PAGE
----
|If Trump goes down, he’s decided to take the world economy with him.
It’s no secret that the Trump administration is besieged on all sides now. As White House staffers flee or begin to leave Trump’s sinking ship while it takes fire from every conceivable direction, Trump has decided to make a distraction he believes will distract public attention. While hosting American steel executives today, he went against the wisdom of his saner (read: non-white nationalist, non-xenophobic, non-protectionist) advisers. It’s the Trump equivalent of damn the torpedoes as far as economic matters are concerned as cooler heads have definitely not prevailed:
President Trump on Thursday said he had decided to impose punishing tariffs on imported steel and aluminum in a major escalation of his trade offensive, disappointing Republican congressional leaders and inviting retaliation by U.S. trading partners.
Speaking at the White House, the president said he had decided on tariffs of 25 percent for foreign-made steel and 10 percent for aluminum. “We’ll be signing it next week. And you’ll have protection for a long time in a while,” the president said. “You’ll have to regrow your industries, that’s all I’m asking.”
While tariffs on steel applied by the United States are fairly common, the stated reasons this time around raise a lot of eyebrows–especially among American trade partners that will be affected. The 2002 tariffs George W. Bush was “conventional” in invoking what are known as “safeguards
” in the event of a sudden surge of imports that threatens domestic industry. Ultimately, the United States backed down after two years. Not only did other countries make a WTO case against America, but they won by demonstrating that there was no sudden, sharp increase in America’s steel exports. Quite the opposite, in fact.
Probably to get around this line of response by other countries, the United States is now citing that all-purpose chestnut, “national security.” While there is a WTO clause
concerning when such justifications are valid, it is most likely not going to be considered as such with America’s current case. Simply put, it is highly dubious claim that longstanding purchases by US manufacturers of foreign-made steel threaten to undermine US security. Is the situation different now compared to before Trump and his protectionist lackeys? For instance, have foreign producers begun sell the US substandard steel to undermine American safety for use in infrastructure, automobile manufacture and so on? I don’t think so.
The president’s move, relying upon a little-used provision of U.S. trade law, is expected to trigger immediate legal challenges by U.S. trading partners at the World Trade Organization and invite retaliation against American exports.
Trump also turned back pleas from companies that are heavy users of steel and aluminum, including automakers, who warn that higher prices will hurt their sales and potentially lead to layoffs. In 2002, the last time the United States imposed steel tariffs, steel users blamed the measures for the loss of up to 200,000 jobs.
The likely near-term responses of the others will probably include retaliatory, tit-for-tat tariffs on products which the US exports to them. In the medium term, the affected countries will probably file another multi-country case at the WTO arguing precisely what I’ve suggested. That is, “national security” justifications as offered by the Trump administration are inadmissible at the WTO dispute settlement mechanism.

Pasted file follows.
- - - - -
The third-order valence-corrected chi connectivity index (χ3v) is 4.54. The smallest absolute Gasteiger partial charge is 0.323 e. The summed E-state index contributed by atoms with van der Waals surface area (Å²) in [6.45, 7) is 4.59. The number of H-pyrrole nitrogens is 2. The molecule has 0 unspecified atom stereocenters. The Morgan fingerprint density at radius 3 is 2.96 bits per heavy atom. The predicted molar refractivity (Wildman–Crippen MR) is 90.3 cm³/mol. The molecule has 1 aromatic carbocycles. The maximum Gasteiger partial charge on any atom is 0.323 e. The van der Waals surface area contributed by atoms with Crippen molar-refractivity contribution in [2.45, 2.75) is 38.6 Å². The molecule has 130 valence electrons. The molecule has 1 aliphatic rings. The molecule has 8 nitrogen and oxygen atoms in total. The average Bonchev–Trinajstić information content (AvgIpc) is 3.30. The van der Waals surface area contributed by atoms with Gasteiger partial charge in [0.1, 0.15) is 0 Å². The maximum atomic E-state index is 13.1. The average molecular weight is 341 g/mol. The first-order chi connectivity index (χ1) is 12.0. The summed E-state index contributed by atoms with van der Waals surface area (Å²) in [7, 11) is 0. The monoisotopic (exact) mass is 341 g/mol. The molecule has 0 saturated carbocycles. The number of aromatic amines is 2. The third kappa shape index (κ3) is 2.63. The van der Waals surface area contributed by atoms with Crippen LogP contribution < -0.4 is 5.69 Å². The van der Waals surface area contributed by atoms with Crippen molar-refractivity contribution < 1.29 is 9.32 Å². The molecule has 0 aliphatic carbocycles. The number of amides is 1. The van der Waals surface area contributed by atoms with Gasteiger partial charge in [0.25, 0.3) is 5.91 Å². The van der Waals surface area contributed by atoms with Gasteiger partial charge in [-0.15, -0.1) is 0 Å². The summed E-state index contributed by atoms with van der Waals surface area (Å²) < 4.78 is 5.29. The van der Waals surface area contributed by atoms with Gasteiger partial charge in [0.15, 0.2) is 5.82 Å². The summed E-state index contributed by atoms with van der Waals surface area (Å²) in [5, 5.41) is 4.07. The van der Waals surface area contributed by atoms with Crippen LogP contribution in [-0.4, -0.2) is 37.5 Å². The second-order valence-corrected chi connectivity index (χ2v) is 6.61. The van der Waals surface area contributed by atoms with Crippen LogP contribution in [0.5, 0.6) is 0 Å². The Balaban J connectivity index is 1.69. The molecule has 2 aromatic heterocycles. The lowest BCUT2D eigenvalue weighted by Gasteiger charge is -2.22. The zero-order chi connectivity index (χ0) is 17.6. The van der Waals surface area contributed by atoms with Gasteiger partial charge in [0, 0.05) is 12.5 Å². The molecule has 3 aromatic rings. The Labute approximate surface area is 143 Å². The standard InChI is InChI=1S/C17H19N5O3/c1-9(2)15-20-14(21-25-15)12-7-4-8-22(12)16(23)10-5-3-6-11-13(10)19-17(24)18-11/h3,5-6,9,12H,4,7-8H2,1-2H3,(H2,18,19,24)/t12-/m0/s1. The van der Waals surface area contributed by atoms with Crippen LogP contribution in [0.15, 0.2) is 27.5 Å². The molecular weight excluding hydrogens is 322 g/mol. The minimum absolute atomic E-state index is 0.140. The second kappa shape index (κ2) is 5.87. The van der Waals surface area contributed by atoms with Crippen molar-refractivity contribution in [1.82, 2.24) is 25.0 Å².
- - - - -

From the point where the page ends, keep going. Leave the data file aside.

Also, expect China to be more proactive this time around. More often than not, it’s been at the receiving end of the US filing WTO cases against it. With Trump going bonkers, it needs to make a stand sometime lest it be hit with other protectionist measures:
On Thursday, China’s Foreign Ministry repeated its government’s objections. “The United States is disregarding the rules of the WTO, and China is dissatisfied with this,” spokeswoman Hua Chunying told a regular news conference. She said such measures would affect employment in the United States and affect the interests of the United States’ consumers. “As for the actions of the United States, China will take proper measures to safeguard its legitimate rights and interests.”
Why are Trump steel tariffs made on dubious grounds worse than George W. Bush ones? My view is as stated above: Trump’s are made on justifications that are several magnitudes flimsier and won’t withstand scrutiny. I predict a rough patch for world trade over the next few months; that much is obvious. However, I also predict that a WTO complaint filed at the WTO against the United States has an even higher chance of succeeding than the earlier (unfavorable) ruling on the Bush steel tariffs. It is then that the US will have to decide–if we get there–whether to withdraw support altogether for an institution it’s been the main proponent of all these years. Now that would really set world trade afire.
However, the rather more likely possibility is that even the Trump administration will back down as pressure from various constituencies and their lawmakers mounts. Remember, there are far more US-based customers of imported steel than there are American steelmakers. My belief is that Trump’s trade action is an act of economic desperation as he is under political siege. Ironically, it is the American and, most likely, the wider world economy that will have to suffer the consequences of this vainglorious jackass’s attempt to distract from the chaos surrounding the American executive branch..